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The purpose of this research was to photograph both Ghanaian dancers and Ballet dancers and use these photographs as inspiration for 10 pieces of original artwork. I attended dance performances in Ghana, West Africa and at BalletMet, Columbus, Ohio. I photographed the dancers and interviewed many of the dancers about the dances, their significance, and the techniques involved. Finally, I took a Ghanaian dance class at the Kwame Nkrumah University of Science and Technology. Both types of dance require of their dancers passion, talent, and excellence. The lines and forms created by the dancers may look different on the surface. However, there are many similarities between the use of the arms, legs, and the overall posture of the dancer. The beauty of their parallels and the uniqueness of their technique make these two forms ample subjects for comparison using the arts. Ghanaian dance and classical ballet may look different. However, when examined closely, their beauty, significance, and technique is something to be appreciated. It is with this project that the artist wishes to examine all these elements and, if nothing else, expose art’s audience to the wonder of dance from two different cultures.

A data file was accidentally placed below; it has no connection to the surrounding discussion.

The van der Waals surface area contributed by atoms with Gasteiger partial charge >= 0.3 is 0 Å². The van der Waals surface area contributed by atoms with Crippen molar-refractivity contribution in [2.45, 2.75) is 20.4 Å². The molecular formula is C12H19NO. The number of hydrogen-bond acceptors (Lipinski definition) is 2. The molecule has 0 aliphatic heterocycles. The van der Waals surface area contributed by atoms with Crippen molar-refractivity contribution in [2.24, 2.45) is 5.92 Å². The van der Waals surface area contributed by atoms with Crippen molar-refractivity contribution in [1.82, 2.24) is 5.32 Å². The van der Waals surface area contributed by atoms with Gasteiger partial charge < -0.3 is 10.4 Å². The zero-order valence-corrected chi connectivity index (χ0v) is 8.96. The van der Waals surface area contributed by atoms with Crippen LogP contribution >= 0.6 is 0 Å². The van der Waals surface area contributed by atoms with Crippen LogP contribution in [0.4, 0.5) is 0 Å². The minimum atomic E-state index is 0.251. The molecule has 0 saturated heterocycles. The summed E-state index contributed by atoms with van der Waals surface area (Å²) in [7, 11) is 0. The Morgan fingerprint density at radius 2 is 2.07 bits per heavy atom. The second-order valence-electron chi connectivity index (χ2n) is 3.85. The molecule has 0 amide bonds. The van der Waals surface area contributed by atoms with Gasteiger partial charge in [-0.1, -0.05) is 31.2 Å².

The focus of this research is implementing a six week art therapy program within a pediatric burn unit. This setting presents challenges such as the need to educate the public and the need to locate funding. However, past research and art therapy techniques are proof of art therapy’s beneficial relief of physical and emotional trauma for all pediatric patients. I present reasons to implement an art therapy program, methods geared towards creating this program, and the benefits this program provides to traumatized children to process their story through the use of art within the burn unit setting.
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